The Portuguese government has introduced a system of fines for any airline carrying passengers into the country from a list of nations designated as high risk for COVID-19. From this week, all passengers from high-risk countries must carry a negative test, or both airlines and individuals risk being fined.
As of July 11th, anyone arriving in Portugal from the US or any other non-European Union country must carry a negative RT-PCR test. The test for COVID-19 must have been carried out within 72 hours of flying. Any passenger without a test, or with a test that fails to meet these requirements, could face a fine.
Individuals will be fined between €500 ($570) to €2,000 ($2,280) while an airline transporting passengers without a test will be fined up to €3,000. Passengers must also submit to having their temperatures taken upon arrival. Refusal to comply with this rule could result in an even more significant fine of between €2,000-€3,000 ($2,280- $3,420).
The rules do not apply to Portuguese nationals and anyone with a residency permit. Additionally, the autonomous regions of Madeira and Azores are implementing their own practices.
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Putting the onus on airlines
By introducing a fine for both passengers and airlines, the Portuguese government is putting pressure on airlines to regulate and check passenger health. Airlines will also be responsible for the costs of returning any passenger without the necessary test.
The reason Portugal wants airlines to take responsibility for their passengers is that the strain of testing everyone upon arrival is starting to show. ANA, the airport authority in Portugal, is responsible for proving tests and checks upon arrival. The tests are time-consuming, so fewer arrivals would benefit the ANA.
By introducing fines, the government can also pay for the testing facilities on behalf of the ANA. The airport authority has already raised concerns regarding the expense of providing testing at the airport.
What happens if passengers refuse?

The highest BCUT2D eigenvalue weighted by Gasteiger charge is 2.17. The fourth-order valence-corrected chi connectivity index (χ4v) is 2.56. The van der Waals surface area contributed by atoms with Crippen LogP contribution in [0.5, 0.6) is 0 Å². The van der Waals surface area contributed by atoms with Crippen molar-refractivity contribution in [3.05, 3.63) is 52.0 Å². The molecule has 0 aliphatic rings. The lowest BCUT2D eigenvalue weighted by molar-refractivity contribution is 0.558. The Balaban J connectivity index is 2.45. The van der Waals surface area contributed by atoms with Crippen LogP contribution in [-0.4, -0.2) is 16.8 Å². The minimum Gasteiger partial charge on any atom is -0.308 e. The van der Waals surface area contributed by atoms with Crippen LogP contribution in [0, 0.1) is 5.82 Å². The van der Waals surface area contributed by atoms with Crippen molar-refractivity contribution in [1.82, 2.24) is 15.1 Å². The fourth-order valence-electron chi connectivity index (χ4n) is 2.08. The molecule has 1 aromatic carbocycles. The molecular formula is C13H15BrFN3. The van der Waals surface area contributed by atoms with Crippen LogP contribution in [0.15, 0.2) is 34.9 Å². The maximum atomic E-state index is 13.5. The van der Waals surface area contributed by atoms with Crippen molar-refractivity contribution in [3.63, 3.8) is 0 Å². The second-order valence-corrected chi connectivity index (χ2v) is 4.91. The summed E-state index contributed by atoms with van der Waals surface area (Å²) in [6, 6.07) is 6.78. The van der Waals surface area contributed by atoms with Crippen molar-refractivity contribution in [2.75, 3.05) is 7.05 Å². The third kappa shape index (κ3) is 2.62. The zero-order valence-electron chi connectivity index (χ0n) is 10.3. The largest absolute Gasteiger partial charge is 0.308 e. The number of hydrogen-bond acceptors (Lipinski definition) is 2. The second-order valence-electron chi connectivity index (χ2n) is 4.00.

If passengers refuse to get tested before flying, they can submit to testing at the airport upon arrival. Anyone choosing to do this will then have to self-isolate until the test results are confirmed as negative. This shouldn’t take longer than a few days.
However, if a passenger refuses to take a test before flying and refuses a temperature check upon arrival, the airline that brought them into the country will be responsible for taking them back. There is a possibility that airlines will warn passengers of regulations in advance and state that if a return flight is needed, the passenger will be held financially responsible.
In this way, airlines could avoid additional costs and put the onus on the traveler. However, airlines would still be liable for any fines levied by Portugal.
The Portuguese government isn’t the only official body using fines as a way to try to control the virus. In the US, passengers arriving into New York could face fines of up to $2,000 if they do not fill out a form giving a detailed health summary and contact information. In Canada, penalties can be levied against individuals who do not self-isolate for 14 days. The UK has a similar rule, which, if broken, could result in a fine of up to £1,000 ($1,218).
Do you think financial penalties will encourage people to check and abide by regulations before traveling? Is it fair to punish airlines if passengers refuse to comply? Let us know your thoughts in the comments.